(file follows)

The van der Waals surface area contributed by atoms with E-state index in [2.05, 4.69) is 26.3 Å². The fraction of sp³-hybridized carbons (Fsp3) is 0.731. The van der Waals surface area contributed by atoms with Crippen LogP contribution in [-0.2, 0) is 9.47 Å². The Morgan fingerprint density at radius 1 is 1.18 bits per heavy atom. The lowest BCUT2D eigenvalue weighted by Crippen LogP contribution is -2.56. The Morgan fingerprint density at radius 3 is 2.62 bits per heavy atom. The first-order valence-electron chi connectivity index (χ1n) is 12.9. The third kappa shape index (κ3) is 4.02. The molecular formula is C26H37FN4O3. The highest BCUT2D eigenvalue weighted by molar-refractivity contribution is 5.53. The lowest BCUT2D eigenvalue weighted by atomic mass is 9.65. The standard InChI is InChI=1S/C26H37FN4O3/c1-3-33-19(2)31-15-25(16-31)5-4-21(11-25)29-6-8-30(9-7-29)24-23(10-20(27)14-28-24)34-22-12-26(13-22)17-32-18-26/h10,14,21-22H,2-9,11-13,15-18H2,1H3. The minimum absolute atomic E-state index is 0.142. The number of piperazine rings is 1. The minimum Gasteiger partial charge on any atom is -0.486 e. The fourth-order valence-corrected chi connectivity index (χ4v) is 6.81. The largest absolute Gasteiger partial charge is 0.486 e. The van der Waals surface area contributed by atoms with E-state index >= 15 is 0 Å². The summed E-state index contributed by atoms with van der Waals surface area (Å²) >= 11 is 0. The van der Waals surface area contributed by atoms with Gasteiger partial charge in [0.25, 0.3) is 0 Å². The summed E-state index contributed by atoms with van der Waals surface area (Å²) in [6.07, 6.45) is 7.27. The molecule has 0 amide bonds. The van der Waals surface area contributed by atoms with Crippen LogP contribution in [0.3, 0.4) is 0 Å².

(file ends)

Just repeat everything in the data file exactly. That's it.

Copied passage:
The van der Waals surface area contributed by atoms with E-state index in [2.05, 4.69) is 26.3 Å². The fraction of sp³-hybridized carbons (Fsp3) is 0.731. The van der Waals surface area contributed by atoms with Crippen LogP contribution in [-0.2, 0) is 9.47 Å². The Morgan fingerprint density at radius 1 is 1.18 bits per heavy atom. The lowest BCUT2D eigenvalue weighted by Crippen LogP contribution is -2.56. The Morgan fingerprint density at radius 3 is 2.62 bits per heavy atom. The first-order valence-electron chi connectivity index (χ1n) is 12.9. The third kappa shape index (κ3) is 4.02. The molecular formula is C26H37FN4O3. The highest BCUT2D eigenvalue weighted by molar-refractivity contribution is 5.53. The lowest BCUT2D eigenvalue weighted by atomic mass is 9.65. The standard InChI is InChI=1S/C26H37FN4O3/c1-3-33-19(2)31-15-25(16-31)5-4-21(11-25)29-6-8-30(9-7-29)24-23(10-20(27)14-28-24)34-22-12-26(13-22)17-32-18-26/h10,14,21-22H,2-9,11-13,15-18H2,1H3. The minimum absolute atomic E-state index is 0.142. The number of piperazine rings is 1. The minimum Gasteiger partial charge on any atom is -0.486 e. The fourth-order valence-corrected chi connectivity index (χ4v) is 6.81. The largest absolute Gasteiger partial charge is 0.486 e. The van der Waals surface area contributed by atoms with E-state index >= 15 is 0 Å². The summed E-state index contributed by atoms with van der Waals surface area (Å²) >= 11 is 0. The van der Waals surface area contributed by atoms with Gasteiger partial charge in [0.25, 0.3) is 0 Å². The summed E-state index contributed by atoms with van der Waals surface area (Å²) in [6.07, 6.45) is 7.27. The molecule has 0 amide bonds. The van der Waals surface area contributed by atoms with Crippen LogP contribution in [0.3, 0.4) is 0 Å².